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On Secular Fundamentalism

24/04/2015 10:21 BST | Updated 22/06/2015 10:59 BST

Fundamentalism jumps barriers like a virus. It is as if religious fundamentalism is transmitted to the secular ideology of the State. Think laïcité in France today. Or, in a different dynamic, try Fox News and Tea-Party Republicanism.

Adam Michnik, one of Poland's public intellectuals, described the contemporary contagion in Europe as "spreading the belief that by using techniques of intimidating public opinion one can build a world without sin". The agents of this wonder-working are imagined as sinless individuals "equipped with the doctrine of the one and only correct project for organizing human relations."

I am not sure about the sinless requirement, but a striking example is the school reforms now being rolled out as the French government's response to the January atrocities in Paris. The response in les quartiers, the poor, predominantly Muslim peri-urban areas of the city, came as a major aftershock. Journalists reported that social media were condoning the murders, some schoolchildren even telling their teachers that "they deserved it". There was only patchy observance of the Prime Minister's call for a classroom moment of silence. Not surprisingly, teachers expressed anxieties about their students' state of mind, their "radicalization".

Najat Vallaud-Belkacem, France's Minister of Education, Higher Education and Research, supported by the French Prime Minister, came up with a comprehensive eleven-point plan, a major mobilization of schools: inculcate Republican values, citizenship, tackle inequality, promote diversity, advance research into radicalization. The answer to things going wrong in Muslim thinking was laïcité, or to be more precise, more laïcité - for it was being prescribed as an antidote to France's decline, economic and other. The Education Ministry had already produced a Charter of Laïcité for all schools in 2012 with a watchdog "Observatory" to check on its implementation. Never a mention of the word "religion" by the Minister, this was clearly a move to place schools at the heart of the State's strategy to counter religious extremism.

To question this strategy is not to envy France's virile, not to say martial national values - "les valeurs républicaines" - see La Marseillaise. True, fluffy tolerance, multiculturalism under heavy fire, democracy and the Mother of all Parliaments apparently shortly to fall down if not refurbished, lack a little panache. Though British values are best discovered animating British institutions. Rather there are grounds for genuine concern at the French approach.

Social psychologists - notably Sara Savage at Cambridge University - make a compelling argument that the extremist mind is a mind reduced to binary oppositions. An open mind is one that can handle a complex world, one that does not see things in just black and white, one that can integrate other perspectives and world-views without fear of loss of identity. Language studded with phrases such as The Great Satan, Axis of Evil, the West and the Arab World", Clash of Civilisations, and so on, feeds the extremist mind by reinforcing an ideological binary division.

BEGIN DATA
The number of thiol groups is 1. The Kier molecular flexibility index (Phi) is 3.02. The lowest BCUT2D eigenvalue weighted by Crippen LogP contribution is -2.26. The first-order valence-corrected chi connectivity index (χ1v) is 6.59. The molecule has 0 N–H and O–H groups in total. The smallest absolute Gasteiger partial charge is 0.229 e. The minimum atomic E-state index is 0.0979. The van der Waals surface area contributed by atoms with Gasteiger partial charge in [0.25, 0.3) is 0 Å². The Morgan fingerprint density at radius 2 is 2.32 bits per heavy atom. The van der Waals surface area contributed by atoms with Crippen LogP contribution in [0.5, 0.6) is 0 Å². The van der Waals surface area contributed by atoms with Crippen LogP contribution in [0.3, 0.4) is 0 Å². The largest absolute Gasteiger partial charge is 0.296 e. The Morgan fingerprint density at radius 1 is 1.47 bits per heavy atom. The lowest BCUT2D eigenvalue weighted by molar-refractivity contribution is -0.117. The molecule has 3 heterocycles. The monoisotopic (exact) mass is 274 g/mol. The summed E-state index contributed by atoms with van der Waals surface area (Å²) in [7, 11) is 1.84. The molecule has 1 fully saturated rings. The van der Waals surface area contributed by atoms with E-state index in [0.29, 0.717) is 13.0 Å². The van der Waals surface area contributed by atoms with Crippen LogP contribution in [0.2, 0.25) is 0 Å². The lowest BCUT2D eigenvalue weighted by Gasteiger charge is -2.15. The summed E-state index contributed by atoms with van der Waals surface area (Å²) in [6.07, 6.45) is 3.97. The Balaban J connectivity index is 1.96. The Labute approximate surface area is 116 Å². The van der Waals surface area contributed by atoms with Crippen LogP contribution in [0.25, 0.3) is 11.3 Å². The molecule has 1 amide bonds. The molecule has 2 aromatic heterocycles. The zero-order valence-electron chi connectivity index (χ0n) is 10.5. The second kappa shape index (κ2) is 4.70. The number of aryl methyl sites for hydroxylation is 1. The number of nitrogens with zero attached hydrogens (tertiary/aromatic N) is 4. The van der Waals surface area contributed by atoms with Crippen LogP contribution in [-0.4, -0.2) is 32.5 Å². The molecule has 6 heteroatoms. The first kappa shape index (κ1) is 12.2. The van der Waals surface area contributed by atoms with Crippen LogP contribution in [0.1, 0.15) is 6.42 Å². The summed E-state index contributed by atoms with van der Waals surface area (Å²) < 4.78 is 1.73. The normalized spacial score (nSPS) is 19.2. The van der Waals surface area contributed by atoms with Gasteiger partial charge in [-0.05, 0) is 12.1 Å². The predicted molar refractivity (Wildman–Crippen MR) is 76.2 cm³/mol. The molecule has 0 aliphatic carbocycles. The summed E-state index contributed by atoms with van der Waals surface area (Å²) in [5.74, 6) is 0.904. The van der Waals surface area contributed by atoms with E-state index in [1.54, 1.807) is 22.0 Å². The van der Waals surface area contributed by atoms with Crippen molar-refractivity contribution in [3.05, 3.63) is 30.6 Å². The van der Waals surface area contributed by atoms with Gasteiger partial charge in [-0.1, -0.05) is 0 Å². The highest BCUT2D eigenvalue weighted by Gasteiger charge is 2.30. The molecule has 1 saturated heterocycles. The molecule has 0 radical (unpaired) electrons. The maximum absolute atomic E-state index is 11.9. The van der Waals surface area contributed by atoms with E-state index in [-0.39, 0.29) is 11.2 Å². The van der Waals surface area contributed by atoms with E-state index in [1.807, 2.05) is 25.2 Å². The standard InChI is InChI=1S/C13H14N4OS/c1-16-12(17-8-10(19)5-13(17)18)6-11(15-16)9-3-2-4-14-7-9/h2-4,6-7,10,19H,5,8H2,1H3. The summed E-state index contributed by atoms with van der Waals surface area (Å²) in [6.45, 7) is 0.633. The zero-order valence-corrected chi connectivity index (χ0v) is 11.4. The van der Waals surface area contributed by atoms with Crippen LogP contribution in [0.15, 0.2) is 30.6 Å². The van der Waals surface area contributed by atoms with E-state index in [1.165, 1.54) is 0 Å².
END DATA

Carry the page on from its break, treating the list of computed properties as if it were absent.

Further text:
Threat is the most powerful force to close down an open-minded approach to the world. And cultural threat in a globalized world is a reality for many. Framing the opposition to religious fundamentalism as more laïcité is to set up just such a binary opposition; "become more like us or be un-French and unacceptable". Framing a solution by a religious community drawing from its own tradition and sources, to correct distortions that are flourishing amongst some of it members, does not fall into this trap. The French approach will make this much more difficult by reinforcing a direct threat to communal identities. In words reminiscent of Michnik, Cardinal André Vingt-Trois, Archbishop of Paris, underlined that the State cannot "neutralize the difference between beliefs by establishing a chemically pure public sphere".

This is not only a French problem. The critique of multiculturalism has been gaining ground in the UK, led by the Prime Minister, and with it an individualistic fear of any form of collective/communal religious identity. There is an argument to be made that recognition and voice given to communal identities can undermine the core of human rights central to liberal democracy. But the origin of multiculturalism, whether in Australia, Canada or UK, was motivated by human rights concerns and a quest for equality in pluralist societies.

The Canadian, more accurately, Quebecois, championing of interculturalism with its emphasis on dialogue, acceptance of a majority culture, and a democratic establishment of normative behavior for citizens, is the outcome of incorporating such critiques into practice. In many ways the recognition of cultural and religious identities stimulates a much richer conversation about, for example, gender and sexuality, than would occur in a uniformly imposed monoculture. It creates opportunities for change in thinking in faith communities.

The coming G20 will likely consider contemporary security threats, either in the corridors or in formal sessions. Turkey will be chairing it. Its constitution under Attaturk had even more references to laïcité than that of Republican France from which it borrowed. And Erdogan is reacting to the legacy.

To every action and equal and opposite reaction. I should like to be a fly on the wall during Franco-Turkish conversations.